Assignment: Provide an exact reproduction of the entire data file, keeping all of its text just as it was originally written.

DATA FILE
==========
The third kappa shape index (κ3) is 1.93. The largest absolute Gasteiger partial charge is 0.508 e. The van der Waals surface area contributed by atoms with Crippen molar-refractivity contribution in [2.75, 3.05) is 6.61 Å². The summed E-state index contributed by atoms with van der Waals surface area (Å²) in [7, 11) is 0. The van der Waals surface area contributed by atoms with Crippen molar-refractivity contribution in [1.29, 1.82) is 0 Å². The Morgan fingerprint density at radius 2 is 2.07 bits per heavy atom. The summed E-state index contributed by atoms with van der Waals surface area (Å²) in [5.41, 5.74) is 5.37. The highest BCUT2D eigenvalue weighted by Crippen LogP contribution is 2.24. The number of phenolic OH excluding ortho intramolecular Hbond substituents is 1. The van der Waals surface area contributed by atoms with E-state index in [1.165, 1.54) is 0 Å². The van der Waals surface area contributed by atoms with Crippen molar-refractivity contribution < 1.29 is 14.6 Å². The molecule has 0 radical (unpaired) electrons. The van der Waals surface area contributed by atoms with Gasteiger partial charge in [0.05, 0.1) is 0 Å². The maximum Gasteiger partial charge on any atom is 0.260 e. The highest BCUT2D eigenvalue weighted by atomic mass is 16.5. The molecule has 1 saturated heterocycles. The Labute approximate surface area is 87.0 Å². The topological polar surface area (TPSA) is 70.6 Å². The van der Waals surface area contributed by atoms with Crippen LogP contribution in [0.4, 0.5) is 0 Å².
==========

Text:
The third kappa shape index (κ3) is 1.93. The largest absolute Gasteiger partial charge is 0.508 e. The van der Waals surface area contributed by atoms with Crippen molar-refractivity contribution in [2.75, 3.05) is 6.61 Å². The summed E-state index contributed by atoms with van der Waals surface area (Å²) in [7, 11) is 0. The van der Waals surface area contributed by atoms with Crippen molar-refractivity contribution in [1.29, 1.82) is 0 Å². The Morgan fingerprint density at radius 2 is 2.07 bits per heavy atom. The summed E-state index contributed by atoms with van der Waals surface area (Å²) in [5.41, 5.74) is 5.37. The highest BCUT2D eigenvalue weighted by Crippen LogP contribution is 2.24. The number of phenolic OH excluding ortho intramolecular Hbond substituents is 1. The van der Waals surface area contributed by atoms with E-state index in [1.165, 1.54) is 0 Å². The van der Waals surface area contributed by atoms with Crippen molar-refractivity contribution < 1.29 is 14.6 Å². The molecule has 0 radical (unpaired) electrons. The van der Waals surface area contributed by atoms with Gasteiger partial charge in [0.05, 0.1) is 0 Å². The maximum Gasteiger partial charge on any atom is 0.260 e. The highest BCUT2D eigenvalue weighted by atomic mass is 16.5. The molecule has 1 saturated heterocycles. The Labute approximate surface area is 87.0 Å². The topological polar surface area (TPSA) is 70.6 Å². The van der Waals surface area contributed by atoms with Crippen LogP contribution in [0.4, 0.5) is 0 Å².